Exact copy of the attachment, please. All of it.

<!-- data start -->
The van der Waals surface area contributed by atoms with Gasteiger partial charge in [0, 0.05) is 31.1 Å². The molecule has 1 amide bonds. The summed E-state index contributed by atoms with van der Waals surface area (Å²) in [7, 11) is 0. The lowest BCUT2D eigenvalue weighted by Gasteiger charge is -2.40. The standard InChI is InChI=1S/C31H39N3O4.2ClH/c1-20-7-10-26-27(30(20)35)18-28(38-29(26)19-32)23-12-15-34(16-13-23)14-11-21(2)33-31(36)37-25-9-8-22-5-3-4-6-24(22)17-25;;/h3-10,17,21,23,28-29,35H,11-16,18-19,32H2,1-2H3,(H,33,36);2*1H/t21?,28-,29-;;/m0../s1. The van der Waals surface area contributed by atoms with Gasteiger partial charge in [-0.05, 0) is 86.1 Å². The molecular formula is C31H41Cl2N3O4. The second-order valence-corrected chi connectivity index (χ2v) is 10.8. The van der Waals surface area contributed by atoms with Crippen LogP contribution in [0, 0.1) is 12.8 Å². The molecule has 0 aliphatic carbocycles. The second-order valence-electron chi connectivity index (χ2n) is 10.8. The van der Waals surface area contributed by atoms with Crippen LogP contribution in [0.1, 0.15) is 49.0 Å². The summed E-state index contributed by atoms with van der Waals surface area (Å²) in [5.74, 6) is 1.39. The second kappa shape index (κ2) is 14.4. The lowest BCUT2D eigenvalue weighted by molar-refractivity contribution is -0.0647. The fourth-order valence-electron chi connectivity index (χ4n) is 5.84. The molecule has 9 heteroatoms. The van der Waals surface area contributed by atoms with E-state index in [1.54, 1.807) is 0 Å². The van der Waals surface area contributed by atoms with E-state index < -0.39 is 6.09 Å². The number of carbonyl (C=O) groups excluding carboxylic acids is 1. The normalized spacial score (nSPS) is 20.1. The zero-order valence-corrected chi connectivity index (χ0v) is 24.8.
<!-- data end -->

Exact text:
The van der Waals surface area contributed by atoms with Gasteiger partial charge in [0, 0.05) is 31.1 Å². The molecule has 1 amide bonds. The summed E-state index contributed by atoms with van der Waals surface area (Å²) in [7, 11) is 0. The lowest BCUT2D eigenvalue weighted by Gasteiger charge is -2.40. The standard InChI is InChI=1S/C31H39N3O4.2ClH/c1-20-7-10-26-27(30(20)35)18-28(38-29(26)19-32)23-12-15-34(16-13-23)14-11-21(2)33-31(36)37-25-9-8-22-5-3-4-6-24(22)17-25;;/h3-10,17,21,23,28-29,35H,11-16,18-19,32H2,1-2H3,(H,33,36);2*1H/t21?,28-,29-;;/m0../s1. The van der Waals surface area contributed by atoms with Gasteiger partial charge in [-0.05, 0) is 86.1 Å². The molecular formula is C31H41Cl2N3O4. The second-order valence-corrected chi connectivity index (χ2v) is 10.8. The van der Waals surface area contributed by atoms with Crippen LogP contribution in [0, 0.1) is 12.8 Å². The molecule has 0 aliphatic carbocycles. The second-order valence-electron chi connectivity index (χ2n) is 10.8. The van der Waals surface area contributed by atoms with Crippen LogP contribution in [0.1, 0.15) is 49.0 Å². The summed E-state index contributed by atoms with van der Waals surface area (Å²) in [5.74, 6) is 1.39. The second kappa shape index (κ2) is 14.4. The lowest BCUT2D eigenvalue weighted by molar-refractivity contribution is -0.0647. The fourth-order valence-electron chi connectivity index (χ4n) is 5.84. The molecule has 9 heteroatoms. The van der Waals surface area contributed by atoms with E-state index in [1.54, 1.807) is 0 Å². The van der Waals surface area contributed by atoms with E-state index < -0.39 is 6.09 Å². The number of carbonyl (C=O) groups excluding carboxylic acids is 1. The normalized spacial score (nSPS) is 20.1. The zero-order valence-corrected chi connectivity index (χ0v) is 24.8.